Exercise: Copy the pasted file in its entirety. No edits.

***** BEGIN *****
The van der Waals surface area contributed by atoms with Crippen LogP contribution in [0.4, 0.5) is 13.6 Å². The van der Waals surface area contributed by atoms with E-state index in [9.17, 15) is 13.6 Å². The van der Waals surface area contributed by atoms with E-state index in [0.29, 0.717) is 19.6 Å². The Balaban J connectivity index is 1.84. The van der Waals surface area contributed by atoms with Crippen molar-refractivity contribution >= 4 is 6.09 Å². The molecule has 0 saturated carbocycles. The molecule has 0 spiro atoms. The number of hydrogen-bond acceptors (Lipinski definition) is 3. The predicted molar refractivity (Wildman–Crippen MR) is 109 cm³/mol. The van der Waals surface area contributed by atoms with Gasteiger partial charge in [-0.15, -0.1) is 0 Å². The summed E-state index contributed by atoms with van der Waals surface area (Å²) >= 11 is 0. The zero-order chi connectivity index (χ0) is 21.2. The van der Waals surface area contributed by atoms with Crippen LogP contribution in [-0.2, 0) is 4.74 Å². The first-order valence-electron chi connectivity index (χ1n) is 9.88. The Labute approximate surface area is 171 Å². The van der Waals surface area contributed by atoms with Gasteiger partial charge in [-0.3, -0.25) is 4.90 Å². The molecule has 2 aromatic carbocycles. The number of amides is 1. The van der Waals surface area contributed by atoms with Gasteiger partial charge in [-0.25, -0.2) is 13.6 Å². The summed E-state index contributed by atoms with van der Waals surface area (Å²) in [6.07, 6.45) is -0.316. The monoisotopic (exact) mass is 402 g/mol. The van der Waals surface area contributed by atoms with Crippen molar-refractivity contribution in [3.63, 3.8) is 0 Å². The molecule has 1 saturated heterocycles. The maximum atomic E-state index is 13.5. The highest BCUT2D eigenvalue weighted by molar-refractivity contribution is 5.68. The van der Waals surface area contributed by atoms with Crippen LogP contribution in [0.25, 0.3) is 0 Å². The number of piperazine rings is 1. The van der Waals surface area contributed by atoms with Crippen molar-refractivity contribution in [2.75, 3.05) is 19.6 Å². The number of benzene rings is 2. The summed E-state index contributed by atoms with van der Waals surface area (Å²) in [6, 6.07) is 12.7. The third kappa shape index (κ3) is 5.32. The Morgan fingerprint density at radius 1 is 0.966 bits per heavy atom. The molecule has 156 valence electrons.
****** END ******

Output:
The van der Waals surface area contributed by atoms with Crippen LogP contribution in [0.4, 0.5) is 13.6 Å². The van der Waals surface area contributed by atoms with E-state index in [9.17, 15) is 13.6 Å². The van der Waals surface area contributed by atoms with E-state index in [0.29, 0.717) is 19.6 Å². The Balaban J connectivity index is 1.84. The van der Waals surface area contributed by atoms with Crippen molar-refractivity contribution >= 4 is 6.09 Å². The molecule has 0 saturated carbocycles. The molecule has 0 spiro atoms. The number of hydrogen-bond acceptors (Lipinski definition) is 3. The predicted molar refractivity (Wildman–Crippen MR) is 109 cm³/mol. The van der Waals surface area contributed by atoms with Gasteiger partial charge in [-0.15, -0.1) is 0 Å². The summed E-state index contributed by atoms with van der Waals surface area (Å²) >= 11 is 0. The zero-order chi connectivity index (χ0) is 21.2. The van der Waals surface area contributed by atoms with Crippen LogP contribution in [-0.2, 0) is 4.74 Å². The first-order valence-electron chi connectivity index (χ1n) is 9.88. The Labute approximate surface area is 171 Å². The van der Waals surface area contributed by atoms with Gasteiger partial charge in [-0.3, -0.25) is 4.90 Å². The molecule has 2 aromatic carbocycles. The number of amides is 1. The van der Waals surface area contributed by atoms with Gasteiger partial charge in [-0.25, -0.2) is 13.6 Å². The summed E-state index contributed by atoms with van der Waals surface area (Å²) in [6.07, 6.45) is -0.316. The monoisotopic (exact) mass is 402 g/mol. The van der Waals surface area contributed by atoms with Crippen molar-refractivity contribution in [3.63, 3.8) is 0 Å². The molecule has 1 saturated heterocycles. The maximum atomic E-state index is 13.5. The highest BCUT2D eigenvalue weighted by molar-refractivity contribution is 5.68. The van der Waals surface area contributed by atoms with Crippen LogP contribution in [0.25, 0.3) is 0 Å². The number of piperazine rings is 1. The van der Waals surface area contributed by atoms with Crippen molar-refractivity contribution in [2.75, 3.05) is 19.6 Å². The number of benzene rings is 2. The summed E-state index contributed by atoms with van der Waals surface area (Å²) in [6, 6.07) is 12.7. The third kappa shape index (κ3) is 5.32. The Morgan fingerprint density at radius 1 is 0.966 bits per heavy atom. The molecule has 156 valence electrons.